Tag Archives: abdominal pain

Pharmacological interventions for recurrent abdominal pain in childhood – Cochrane review

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Between 4% and 25% of school-aged children at some stage complain of recurrent abdominal pain (RAP) of sufficient severity to interfere with their daily lives. When no clear organic cause is found, the children are managed with reassurance and simple measures; a large range of pharmacological interventions have been recommended for use in these children.

Authors’ conclusions

There is currently no convincing evidence to support the use of drugs to treat RAP in children. Well-conducted clinical trials are needed to evaluate any possible benefits and risks of pharmacological interventions. In practice, if a clinician chooses to use a drug as a ‘therapeutic trial’, they and the patient need to be aware that RAP is a fluctuating condition and any ‘response’ may reflect the natural history of the condition or a placebo effect, rather than drug efficacy.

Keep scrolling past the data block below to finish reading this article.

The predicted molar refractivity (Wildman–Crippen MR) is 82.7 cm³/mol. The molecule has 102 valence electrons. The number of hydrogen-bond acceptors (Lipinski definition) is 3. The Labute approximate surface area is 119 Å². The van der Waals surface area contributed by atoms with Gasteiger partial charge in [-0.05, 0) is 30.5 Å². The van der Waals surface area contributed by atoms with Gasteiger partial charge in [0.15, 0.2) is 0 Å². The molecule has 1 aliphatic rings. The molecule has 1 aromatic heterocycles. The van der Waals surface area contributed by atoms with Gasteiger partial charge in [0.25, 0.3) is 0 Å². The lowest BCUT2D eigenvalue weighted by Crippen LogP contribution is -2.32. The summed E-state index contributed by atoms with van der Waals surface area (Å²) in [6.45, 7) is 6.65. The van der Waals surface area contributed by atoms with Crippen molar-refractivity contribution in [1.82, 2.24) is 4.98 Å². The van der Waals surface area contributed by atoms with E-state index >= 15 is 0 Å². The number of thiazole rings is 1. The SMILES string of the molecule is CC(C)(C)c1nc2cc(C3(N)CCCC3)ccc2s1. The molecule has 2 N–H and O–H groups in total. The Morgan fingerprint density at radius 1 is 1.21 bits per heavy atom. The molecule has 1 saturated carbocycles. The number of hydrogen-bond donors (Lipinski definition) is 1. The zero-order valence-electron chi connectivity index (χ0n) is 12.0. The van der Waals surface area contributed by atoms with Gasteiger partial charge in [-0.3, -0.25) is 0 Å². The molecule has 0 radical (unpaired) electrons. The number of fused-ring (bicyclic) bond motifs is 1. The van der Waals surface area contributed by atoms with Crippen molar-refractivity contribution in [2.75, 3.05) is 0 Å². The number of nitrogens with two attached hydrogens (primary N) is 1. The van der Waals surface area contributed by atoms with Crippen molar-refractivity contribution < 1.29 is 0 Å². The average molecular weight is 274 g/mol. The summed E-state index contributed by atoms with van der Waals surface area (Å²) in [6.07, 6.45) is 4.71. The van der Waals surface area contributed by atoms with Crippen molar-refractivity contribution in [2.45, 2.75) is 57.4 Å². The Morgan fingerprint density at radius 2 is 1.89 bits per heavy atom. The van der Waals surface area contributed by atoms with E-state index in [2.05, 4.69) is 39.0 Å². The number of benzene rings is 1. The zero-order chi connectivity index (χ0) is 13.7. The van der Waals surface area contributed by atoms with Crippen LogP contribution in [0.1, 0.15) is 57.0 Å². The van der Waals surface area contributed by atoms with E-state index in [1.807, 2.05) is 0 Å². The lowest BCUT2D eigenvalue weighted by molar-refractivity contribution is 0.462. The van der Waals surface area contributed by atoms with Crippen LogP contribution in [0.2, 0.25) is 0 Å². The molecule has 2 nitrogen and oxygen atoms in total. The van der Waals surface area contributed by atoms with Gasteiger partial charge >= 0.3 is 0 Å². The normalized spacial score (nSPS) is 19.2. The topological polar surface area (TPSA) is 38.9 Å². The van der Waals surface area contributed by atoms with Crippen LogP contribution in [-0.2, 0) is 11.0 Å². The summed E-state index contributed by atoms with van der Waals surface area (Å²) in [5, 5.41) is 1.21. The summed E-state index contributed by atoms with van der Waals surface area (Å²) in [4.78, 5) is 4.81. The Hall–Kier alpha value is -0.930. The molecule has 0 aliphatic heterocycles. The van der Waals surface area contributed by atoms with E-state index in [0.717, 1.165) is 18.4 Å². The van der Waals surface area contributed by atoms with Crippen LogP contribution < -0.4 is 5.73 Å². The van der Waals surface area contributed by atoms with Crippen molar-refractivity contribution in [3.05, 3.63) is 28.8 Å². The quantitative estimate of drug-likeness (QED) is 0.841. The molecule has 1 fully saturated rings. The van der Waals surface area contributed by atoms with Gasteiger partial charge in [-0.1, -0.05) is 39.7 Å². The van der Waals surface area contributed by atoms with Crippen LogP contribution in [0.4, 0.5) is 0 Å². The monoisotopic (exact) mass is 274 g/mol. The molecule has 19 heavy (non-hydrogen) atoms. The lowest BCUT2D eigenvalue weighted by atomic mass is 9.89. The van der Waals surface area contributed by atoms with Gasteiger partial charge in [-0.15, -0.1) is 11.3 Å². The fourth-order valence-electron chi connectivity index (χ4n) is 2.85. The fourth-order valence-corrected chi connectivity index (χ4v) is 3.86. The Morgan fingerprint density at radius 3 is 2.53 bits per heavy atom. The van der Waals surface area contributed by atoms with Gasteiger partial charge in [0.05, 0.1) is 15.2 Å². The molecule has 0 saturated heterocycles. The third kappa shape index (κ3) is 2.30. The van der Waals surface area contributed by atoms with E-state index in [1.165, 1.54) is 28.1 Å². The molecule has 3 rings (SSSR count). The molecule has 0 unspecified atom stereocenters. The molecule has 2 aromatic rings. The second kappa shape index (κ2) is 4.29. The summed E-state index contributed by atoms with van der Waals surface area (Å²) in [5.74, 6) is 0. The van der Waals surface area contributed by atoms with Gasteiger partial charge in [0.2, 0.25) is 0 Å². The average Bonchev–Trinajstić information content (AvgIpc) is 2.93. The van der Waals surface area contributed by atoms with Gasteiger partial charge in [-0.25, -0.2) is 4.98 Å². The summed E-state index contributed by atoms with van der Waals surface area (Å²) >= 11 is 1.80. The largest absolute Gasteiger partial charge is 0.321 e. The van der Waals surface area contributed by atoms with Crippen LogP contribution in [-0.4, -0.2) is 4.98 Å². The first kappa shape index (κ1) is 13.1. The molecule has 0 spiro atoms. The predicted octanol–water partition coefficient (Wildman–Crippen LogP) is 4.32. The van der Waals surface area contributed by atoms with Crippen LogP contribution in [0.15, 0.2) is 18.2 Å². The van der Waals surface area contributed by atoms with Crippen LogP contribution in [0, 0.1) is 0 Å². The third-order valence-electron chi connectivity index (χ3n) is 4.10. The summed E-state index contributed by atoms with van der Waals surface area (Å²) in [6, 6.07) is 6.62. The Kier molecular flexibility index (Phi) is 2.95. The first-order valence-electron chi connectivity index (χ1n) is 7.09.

Link to full review here

Probiotics for recurrent abdominal pain in childhood

Probiotics pills and dietary supplements

Journal or Paediatrics & Child Health

Worldwide, it is estimated that 13.5% of school-age children are affected by recurrent abdominal pain (RAP). ¬†Although considered a relatively benign condition, RAP results in substantial morbidity, as well as concern for parents, and paediatricians. Pathophysiology, accurate diagnosis and optimal management remain unclear. Unsurprisingly, dietary approaches to RAP have been around since Apley’s original report of the condition in the 1950s. The good news is a recent systematic review and meta-analysis has identified at least one dietary intervention that appears beneficial, namely probiotics.

Link to article here

Cochrane Review: Dietary interventions for recurrent abdominal pain in childhood

image: Pixabay

This is an update of the original Cochrane review, last published in 2009 (Huertas-Ceballos 2009). Recurrent abdominal pain (RAP), including children with irritable bowel syndrome, is a common problem affecting between 4% and 25% of school-aged children. For the majority of such children, no organic cause for their pain can be found on physical examination or investigation. Many dietary inventions have been suggested to improve the symptoms of RAP. These may involve either excluding ingredients from the diet or adding supplements such as fibre or probiotics.

Link to review